Segal Graduate School of Business Final Projects

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DOES PUBLIC LISTING AFFECT BANK PROFITABILITY? EVIDENCE FROM US BANKS

Peer reviewed: 
No, item is not peer reviewed.
Date created: 
2017-12
Abstract: 

The purpose of this paper is to investigate the determinants of US bank profitability between 2002 and 2015. Specifically, we divide banks into three size groups, and focus on the impact of public listing on bank profitability. We find that small- and medium-sized public banks are less profitable than private banks of corresponding size. However, large public banks are more profitable than large private banks. Moreover, regression results indicate that loans and diversification have a positive impact on bank profitability in all size groups.

File(s): 
Supervisor(s): 
Jijun Niu
Department: 
Beedie School of Business-Segal Graduate School

THE EFFECTS OF EXCHANGE RATE CHANGES ON THE CO-MOVEMENT OF EQUITY MARKETS

Peer reviewed: 
No, item is not peer reviewed.
Date created: 
2017-12
Abstract: 

This paper analyzes the co-movement of the US equity market and 10 markets in Asia and Oceania (i.e., referred to as domestic markets). We find that the daily returns of the ten emerging markets are significantly correlated with the performance of US market in the previous trading day. Also, we analyze the contemporaneous change in the US/domestic market exchange rate, and how it affects this co-movement. We find that the correlation between the US market and domestic markets is positively related to the net-trade balance that exists between these countries. Countries that tend to net-export to the US are affected more positively by the strengthening of the US dollar compared to the domestic currency.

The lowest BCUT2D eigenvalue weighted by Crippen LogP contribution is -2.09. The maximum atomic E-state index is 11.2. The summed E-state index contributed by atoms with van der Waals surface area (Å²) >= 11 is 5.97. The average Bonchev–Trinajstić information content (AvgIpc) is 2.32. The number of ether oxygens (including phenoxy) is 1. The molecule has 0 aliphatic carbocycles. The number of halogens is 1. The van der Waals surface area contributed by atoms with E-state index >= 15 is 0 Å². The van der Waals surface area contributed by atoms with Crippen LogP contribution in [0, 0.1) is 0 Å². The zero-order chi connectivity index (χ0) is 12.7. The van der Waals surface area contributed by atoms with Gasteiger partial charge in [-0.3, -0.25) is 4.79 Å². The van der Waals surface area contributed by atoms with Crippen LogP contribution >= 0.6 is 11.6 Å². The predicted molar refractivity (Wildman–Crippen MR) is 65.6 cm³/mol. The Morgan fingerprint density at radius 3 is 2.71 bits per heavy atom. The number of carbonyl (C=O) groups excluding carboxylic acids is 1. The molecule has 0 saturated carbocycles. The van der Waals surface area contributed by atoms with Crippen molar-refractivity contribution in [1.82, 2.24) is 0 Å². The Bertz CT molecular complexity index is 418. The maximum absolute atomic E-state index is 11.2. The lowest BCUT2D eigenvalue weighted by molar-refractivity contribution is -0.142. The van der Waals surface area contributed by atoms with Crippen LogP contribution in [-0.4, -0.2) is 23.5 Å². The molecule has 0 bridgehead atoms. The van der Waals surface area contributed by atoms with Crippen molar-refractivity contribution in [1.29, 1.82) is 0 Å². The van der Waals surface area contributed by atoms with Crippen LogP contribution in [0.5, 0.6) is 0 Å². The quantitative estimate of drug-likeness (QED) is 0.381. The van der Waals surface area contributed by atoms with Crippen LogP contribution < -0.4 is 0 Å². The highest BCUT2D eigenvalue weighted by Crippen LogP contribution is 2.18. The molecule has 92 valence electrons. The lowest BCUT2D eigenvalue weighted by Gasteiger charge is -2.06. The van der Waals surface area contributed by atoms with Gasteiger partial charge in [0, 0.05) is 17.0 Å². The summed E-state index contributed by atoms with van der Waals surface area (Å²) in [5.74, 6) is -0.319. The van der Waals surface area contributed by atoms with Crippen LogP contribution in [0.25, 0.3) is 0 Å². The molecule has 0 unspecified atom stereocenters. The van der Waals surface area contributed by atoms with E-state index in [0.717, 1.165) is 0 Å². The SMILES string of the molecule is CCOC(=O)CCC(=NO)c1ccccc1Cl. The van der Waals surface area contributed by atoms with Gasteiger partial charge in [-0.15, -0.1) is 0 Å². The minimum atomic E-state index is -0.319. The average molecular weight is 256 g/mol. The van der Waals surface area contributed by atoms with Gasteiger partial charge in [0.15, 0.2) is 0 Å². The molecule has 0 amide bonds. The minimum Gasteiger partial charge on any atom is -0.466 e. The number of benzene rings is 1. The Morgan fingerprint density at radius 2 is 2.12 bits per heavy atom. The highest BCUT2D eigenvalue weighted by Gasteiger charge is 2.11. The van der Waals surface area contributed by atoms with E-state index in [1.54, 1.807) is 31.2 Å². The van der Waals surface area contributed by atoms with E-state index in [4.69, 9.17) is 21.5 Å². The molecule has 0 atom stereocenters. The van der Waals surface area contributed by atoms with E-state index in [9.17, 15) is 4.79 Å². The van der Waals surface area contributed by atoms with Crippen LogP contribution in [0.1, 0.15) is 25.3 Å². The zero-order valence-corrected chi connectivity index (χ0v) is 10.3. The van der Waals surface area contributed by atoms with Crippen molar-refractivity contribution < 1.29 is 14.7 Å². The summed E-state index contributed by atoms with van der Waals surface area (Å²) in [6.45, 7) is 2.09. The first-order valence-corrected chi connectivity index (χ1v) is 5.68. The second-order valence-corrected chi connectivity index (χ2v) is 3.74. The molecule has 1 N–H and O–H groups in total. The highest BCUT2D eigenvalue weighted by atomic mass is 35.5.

Document type: 
Graduating extended essay / Research project
File(s): 
Supervisor(s): 
Amir Rubin
Department: 
Beedie School of Business-Segal Graduate School

Economic Fluctuations and Corporate Bond Spreads: Evidence from Canadian Bond Markets

Peer reviewed: 
No, item is not peer reviewed.
Date created: 
2017-12
Abstract: 

This paper attempts to address the question whether the signaling properties of credit spreads in Canada are useful for predicting future economic activity. This It extents Gilchrist, et al. (2009) paper “Credit Market Shocks and Economic Fluctuations: Evidence from Corporate Bond and Stock Markets” by examining the predictive power of credit spreads on corporate debt for future economic activity in Canada. In this paper, the credit spreads were constructed using monthly data on prices corporate bond traded over the 2002 -2017 period issued by 60 Canadian corporations. Overall the results suggest that movements specific to credit markers account for a considerable fraction of volatility in Canadian economic activity during the period under study.

Document type: 
Graduating extended essay / Research project
File(s): 
Supervisor(s): 
Christina Atanasova
Department: